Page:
MS Access for the Business Environment: Access Query Techniques: Using the TOP Keyword - Page 4
January 5, 2004
We will now move to SQL view, as we did in our previous lesson, because we wish to use direct SQL, and to work with queries at a level that goes beyond working with Design view.
11. Select SQL View using the View Selector button in the main toolbar (it appears under the File item on the main menu).
The SQL view editor appears, complete with a SELECT keyword in place, followed by the ubiquitous ending character for MS Access queries, the semicolon (";").
We have again arrived at a point where we can enter, display and / or modify a query using SQL directly, as we will throughout this lesson. As we found in earlier lessons, we can do many things here that might prove difficult (if not impossible) in Design view, or within the realm of wizardry. While we can construct many queries within the query design grid, SQL view is clearly the environment from which to gain a basic understanding of SQL.
We will begin by composing a simple core SELECT query, to generate a result dataset from which we will meet the core consumer requirement; we will begin by listing all transactions as a means of establishing the layout of the final results dataset, whereby we want to provide the shipping date, order and customer identification, and the total amount of the order shipped. It appears that the data we need can be found within the Orders and Order Details tables, and so our query will center on these tables throughout the session.
12. Type the following basic SELECT query into the editor:
SELECT Orders.OrderID, ShippedDate, ShipName, ShipAddress, ShipCity, ShipCountry, UnitPrice*Quantity-(UnitPrice*Quantity*Discount) AS Total FROM Orders INNER JOIN [Order Details] ON Orders.OrderID = [Order Details].OrderID;
We can run the query at this stage, after saving it using File in the main menu.
13. Save the query as ACC08-01.
14. Select Query --> Run from the main menu.
The resulting dataset appears as partially shown in Illustration 7. We note that 2,155 records are returned, per the counter at the bottom of the Data view.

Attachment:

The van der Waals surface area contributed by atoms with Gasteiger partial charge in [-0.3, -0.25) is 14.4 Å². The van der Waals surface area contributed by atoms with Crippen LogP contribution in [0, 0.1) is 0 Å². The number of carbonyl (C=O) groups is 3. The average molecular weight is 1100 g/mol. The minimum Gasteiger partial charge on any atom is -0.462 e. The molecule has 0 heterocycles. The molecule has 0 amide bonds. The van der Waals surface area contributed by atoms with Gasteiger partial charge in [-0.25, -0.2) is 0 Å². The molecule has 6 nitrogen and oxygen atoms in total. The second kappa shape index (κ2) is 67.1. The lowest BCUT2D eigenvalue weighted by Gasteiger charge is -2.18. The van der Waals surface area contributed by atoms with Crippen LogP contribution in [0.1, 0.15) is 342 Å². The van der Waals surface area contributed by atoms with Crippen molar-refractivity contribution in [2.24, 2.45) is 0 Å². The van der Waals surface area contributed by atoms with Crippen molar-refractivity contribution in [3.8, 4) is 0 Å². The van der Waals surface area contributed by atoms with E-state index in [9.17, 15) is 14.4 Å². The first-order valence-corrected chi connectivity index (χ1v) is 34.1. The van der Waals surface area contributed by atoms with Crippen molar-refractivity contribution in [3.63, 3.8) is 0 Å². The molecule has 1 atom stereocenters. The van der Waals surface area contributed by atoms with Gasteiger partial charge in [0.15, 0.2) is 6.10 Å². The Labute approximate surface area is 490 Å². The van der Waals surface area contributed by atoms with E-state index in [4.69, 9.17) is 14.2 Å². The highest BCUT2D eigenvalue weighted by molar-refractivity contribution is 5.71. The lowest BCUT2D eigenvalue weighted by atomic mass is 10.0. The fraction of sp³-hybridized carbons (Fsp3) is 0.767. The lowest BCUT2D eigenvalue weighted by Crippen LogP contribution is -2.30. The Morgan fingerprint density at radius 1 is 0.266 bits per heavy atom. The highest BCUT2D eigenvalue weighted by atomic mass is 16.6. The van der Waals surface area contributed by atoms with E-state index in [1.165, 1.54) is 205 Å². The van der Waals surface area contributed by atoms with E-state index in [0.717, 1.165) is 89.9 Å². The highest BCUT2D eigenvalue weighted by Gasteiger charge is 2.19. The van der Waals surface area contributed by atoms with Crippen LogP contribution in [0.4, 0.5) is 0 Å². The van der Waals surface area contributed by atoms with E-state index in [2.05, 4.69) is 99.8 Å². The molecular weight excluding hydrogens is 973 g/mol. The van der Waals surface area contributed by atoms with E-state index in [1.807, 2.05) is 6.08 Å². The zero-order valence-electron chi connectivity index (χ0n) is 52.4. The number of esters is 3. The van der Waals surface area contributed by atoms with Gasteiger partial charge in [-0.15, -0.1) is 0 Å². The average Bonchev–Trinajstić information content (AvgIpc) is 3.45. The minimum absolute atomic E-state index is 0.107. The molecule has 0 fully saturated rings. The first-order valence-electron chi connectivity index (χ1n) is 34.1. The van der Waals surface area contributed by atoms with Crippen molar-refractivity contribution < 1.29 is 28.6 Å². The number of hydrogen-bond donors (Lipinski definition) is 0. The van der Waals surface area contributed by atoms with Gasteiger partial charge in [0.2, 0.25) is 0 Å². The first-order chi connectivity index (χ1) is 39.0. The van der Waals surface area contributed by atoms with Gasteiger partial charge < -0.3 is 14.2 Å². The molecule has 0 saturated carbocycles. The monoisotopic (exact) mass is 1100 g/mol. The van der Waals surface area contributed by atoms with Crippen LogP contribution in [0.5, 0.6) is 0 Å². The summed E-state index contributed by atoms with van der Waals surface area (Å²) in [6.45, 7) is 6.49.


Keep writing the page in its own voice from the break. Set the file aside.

We have assembled our basic SELECT query, and have run it to obtain the full population of the information fields we require from the Orders and Order Details tables. Our objective in doing is to get a layout established for the results we ultimately seek, and to ascertain that the calculation we have inserted for the Total amount of each record is working correctly (a quick test of the math will indicate that the Total calculation is, indeed, accurate). Beginning our query development in this way will also allow us to obtain a familiarity for the underlying data as we proceed.
We note that the above query delivers a record set containing multiple instances of the same Order ID in many cases. This is because the Order Details table breaks order information into a separate line item for each product, so that, for example, if a customer purchases three products in the same order, three records will exist with the same Order ID in the Order Details table.
Our information consumers want a single line item for each order, so we will take care of that feature next.
15. Ensure that the query is saved as ACC08-01.
Let's modify the query to generate summed totals by Order ID. We will do this via two additions to our existing SQL, as shown in the next step.
16. Shift back to SQL view, once again, if necessary.
17. Add the following, immediately before UnitPrice, and just after ShipCountry, in the SELECT clause:
18. Insert a right parenthesis ")" between "Discount)" and "AS Total".
The objective is simply to enclose the calculation within the parentheses of a SUM function. The affected line within the SELECT clause should appear as below:
SUM(UnitPrice*Quantity-(UnitPrice*Quantity*Discount)) AS Total
19. Add the following line to the query, just below the FROM clause:
GROUP BY Orders.OrderID, ShippedDate, ShipName, ShipAddress, ShipCity, ShipCountry;
20. Remove the semicolon (";") that appears at the end of the line above that we just added.
The query should now resemble that shown in Illustration 8.
21. Select Query --> Run from the main menu.
The resulting dataset appears as shown in Illustration 9.
We note that the Order IDs are combined into single summed records. We can see also that the total number of records returned in the dataset is 830, which serves to confirm the fact that the product transactions with the same Order IDs have been combined.
22. Save the query as ACC08-02.